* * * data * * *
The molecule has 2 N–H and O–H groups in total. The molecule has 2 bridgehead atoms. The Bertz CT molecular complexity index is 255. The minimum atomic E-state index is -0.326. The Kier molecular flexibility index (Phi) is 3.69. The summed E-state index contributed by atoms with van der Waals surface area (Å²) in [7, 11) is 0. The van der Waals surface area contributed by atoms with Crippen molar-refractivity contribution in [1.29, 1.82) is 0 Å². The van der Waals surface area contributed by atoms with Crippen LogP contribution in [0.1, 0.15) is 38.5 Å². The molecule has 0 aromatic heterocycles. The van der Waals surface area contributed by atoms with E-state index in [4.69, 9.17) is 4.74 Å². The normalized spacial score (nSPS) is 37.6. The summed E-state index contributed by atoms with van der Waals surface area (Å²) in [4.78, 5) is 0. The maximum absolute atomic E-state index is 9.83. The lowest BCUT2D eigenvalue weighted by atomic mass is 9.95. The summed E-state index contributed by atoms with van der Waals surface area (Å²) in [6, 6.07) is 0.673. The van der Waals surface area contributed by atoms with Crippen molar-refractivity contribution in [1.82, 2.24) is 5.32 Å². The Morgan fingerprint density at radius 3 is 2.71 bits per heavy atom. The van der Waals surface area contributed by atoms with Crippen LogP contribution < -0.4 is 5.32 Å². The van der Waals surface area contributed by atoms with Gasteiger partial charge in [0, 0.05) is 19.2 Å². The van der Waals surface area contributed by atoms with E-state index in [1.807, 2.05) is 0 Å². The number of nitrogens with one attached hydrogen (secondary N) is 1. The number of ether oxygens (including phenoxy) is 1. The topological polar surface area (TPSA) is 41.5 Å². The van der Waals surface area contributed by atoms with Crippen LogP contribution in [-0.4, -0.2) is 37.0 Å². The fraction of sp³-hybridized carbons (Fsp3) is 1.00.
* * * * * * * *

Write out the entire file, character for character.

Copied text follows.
The molecule has 2 N–H and O–H groups in total. The molecule has 2 bridgehead atoms. The Bertz CT molecular complexity index is 255. The minimum atomic E-state index is -0.326. The Kier molecular flexibility index (Phi) is 3.69. The summed E-state index contributed by atoms with van der Waals surface area (Å²) in [7, 11) is 0. The van der Waals surface area contributed by atoms with Crippen molar-refractivity contribution in [1.29, 1.82) is 0 Å². The van der Waals surface area contributed by atoms with Crippen LogP contribution in [0.1, 0.15) is 38.5 Å². The molecule has 0 aromatic heterocycles. The van der Waals surface area contributed by atoms with E-state index in [4.69, 9.17) is 4.74 Å². The normalized spacial score (nSPS) is 37.6. The summed E-state index contributed by atoms with van der Waals surface area (Å²) in [4.78, 5) is 0. The maximum absolute atomic E-state index is 9.83. The lowest BCUT2D eigenvalue weighted by atomic mass is 9.95. The summed E-state index contributed by atoms with van der Waals surface area (Å²) in [6, 6.07) is 0.673. The van der Waals surface area contributed by atoms with Crippen molar-refractivity contribution in [1.82, 2.24) is 5.32 Å². The Morgan fingerprint density at radius 3 is 2.71 bits per heavy atom. The van der Waals surface area contributed by atoms with Crippen LogP contribution < -0.4 is 5.32 Å². The van der Waals surface area contributed by atoms with Gasteiger partial charge in [0, 0.05) is 19.2 Å². The van der Waals surface area contributed by atoms with E-state index in [1.807, 2.05) is 0 Å². The number of nitrogens with one attached hydrogen (secondary N) is 1. The number of ether oxygens (including phenoxy) is 1. The topological polar surface area (TPSA) is 41.5 Å². The van der Waals surface area contributed by atoms with Crippen LogP contribution in [-0.4, -0.2) is 37.0 Å². The fraction of sp³-hybridized carbons (Fsp3) is 1.00.